Passion oozed from every word Kathleen Inman had to say about rosé.
The veteran winemaker built a reputation on rosé long before it was popular. She’s dedicated her Russian River Valley property, and fruit she purchased from other vineyards in the neighborhood, to turning out the best rosé of pinot noir and pinot noir possible every vintage.
That meant in 2018 she had a little less pinot than usual, because she made three single-vineyard rosés. These rosés continue to set the standard for quality in a marketplace suddenly crowded with bottles as consumers have discovered the joys of the refreshing, food-friendly wine.
Inman recently welcomed a panel of journalists to a Zoom call.
We went for a walk to start the call.
Well, Inman went for a walk and the journalists watched her emerge from inside the tasting room to the vineyards in the infantile stages of the 2020 growing season. She said things were “moving right along,” as a warm and gentle breeze blanketed the vineyard.
“I’ve always loved this vineyard,” said Inman, who planted Olivet Grange Vineyard in 2000. “No matter what I make, it has great minerality and complexity to it. It has only gotten better as it has matured.”
The preferences of the American wine drinker have matured right alongside the vineyard. Inman joked that when she began her “rosé crusade,” there “was no ‘bro-sé’ or ‘hashtag rosé all day,’ movements” on social media. At tastings she’d received a kind dismissal when she offered to pour a rosé.
“I”m an evangelist for rosé,” Inman said. “I’ve been trying to get people to appreciate it at all times of the year not just as soon as the vintage is released. In 2013, it’s like a switch went on and everyone realized rosé is a great wine, a fine wine and not just an aperitif.”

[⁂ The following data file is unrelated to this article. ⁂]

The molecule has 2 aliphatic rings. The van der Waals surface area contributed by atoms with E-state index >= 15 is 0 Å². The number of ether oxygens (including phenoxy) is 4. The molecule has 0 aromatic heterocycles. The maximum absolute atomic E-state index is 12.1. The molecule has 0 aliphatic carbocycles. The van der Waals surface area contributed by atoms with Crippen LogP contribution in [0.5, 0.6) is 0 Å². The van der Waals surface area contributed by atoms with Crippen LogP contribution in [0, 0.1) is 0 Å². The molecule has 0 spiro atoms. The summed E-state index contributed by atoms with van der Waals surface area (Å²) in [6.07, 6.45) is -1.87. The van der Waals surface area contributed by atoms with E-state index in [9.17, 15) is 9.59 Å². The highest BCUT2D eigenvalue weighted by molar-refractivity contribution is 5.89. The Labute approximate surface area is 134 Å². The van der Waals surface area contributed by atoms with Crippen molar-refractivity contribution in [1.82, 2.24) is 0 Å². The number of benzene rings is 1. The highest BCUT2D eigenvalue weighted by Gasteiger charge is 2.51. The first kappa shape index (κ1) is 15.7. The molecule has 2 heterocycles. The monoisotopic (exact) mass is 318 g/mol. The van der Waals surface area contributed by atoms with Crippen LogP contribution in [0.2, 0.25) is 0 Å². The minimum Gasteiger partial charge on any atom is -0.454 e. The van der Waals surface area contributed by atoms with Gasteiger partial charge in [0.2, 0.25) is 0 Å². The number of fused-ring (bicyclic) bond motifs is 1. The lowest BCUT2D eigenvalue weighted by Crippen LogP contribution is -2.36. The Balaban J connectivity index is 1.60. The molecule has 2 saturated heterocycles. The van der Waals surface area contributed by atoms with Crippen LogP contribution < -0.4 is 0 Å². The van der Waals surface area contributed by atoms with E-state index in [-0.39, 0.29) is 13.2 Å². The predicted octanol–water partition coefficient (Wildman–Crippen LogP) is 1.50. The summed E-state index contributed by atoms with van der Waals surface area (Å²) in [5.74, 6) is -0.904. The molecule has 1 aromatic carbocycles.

With “just a bit of skin contact,” Inman is able to add a little more grip and depth to the Inman Family Wines Endless Crush OGV Rosé of Pinot Noir 2019 ($38). She doesn’t add acid or dilute the wine with water in the cellar and the resultant red grapefruit, watermelon and strawberry flavors linger harmoniously.
Evolution in a winemaker's preference was on display with the Inman Family Wines Russian River Valley Pinot Noir Special Blend 2017 ($68). The wildly diverse, full-bodied pinot was a thrill ride of a wine.
”I’m always focused on a single vineyard because it shows the taste of place,” Inman said. “I am fascinated by the impact the elevation, soil and aspect ratio to the sun have on the wine that is made. This was a blend from three distinct neighborhoods and I like how different they are. I think a blend can be more complete and tastier at times."
Sourced from three vineyards, Inman said the Pratt Sexton Ranch site with vineyards planted to hillsides at an elevation of 900 feet brought jammy fruit with fennel flavor to the blend.
Pratt Vine Hill was a vineyard that provided blueberry, raspberry and purple flowers. And her home vineyard, the OGV Estate, which brought whole cluster fermentation to the blend, offered up red fruit, rhubarb, cranberry and black spice flavors.
It was a virtuoso drinking experience and showed a skilled winemaker working with a full tool box of flavors from neighboring vineyard sites to build a special wine.
• James Nokes has been tasting, touring and collecting in the wine world for several years. Email him at email@example.com.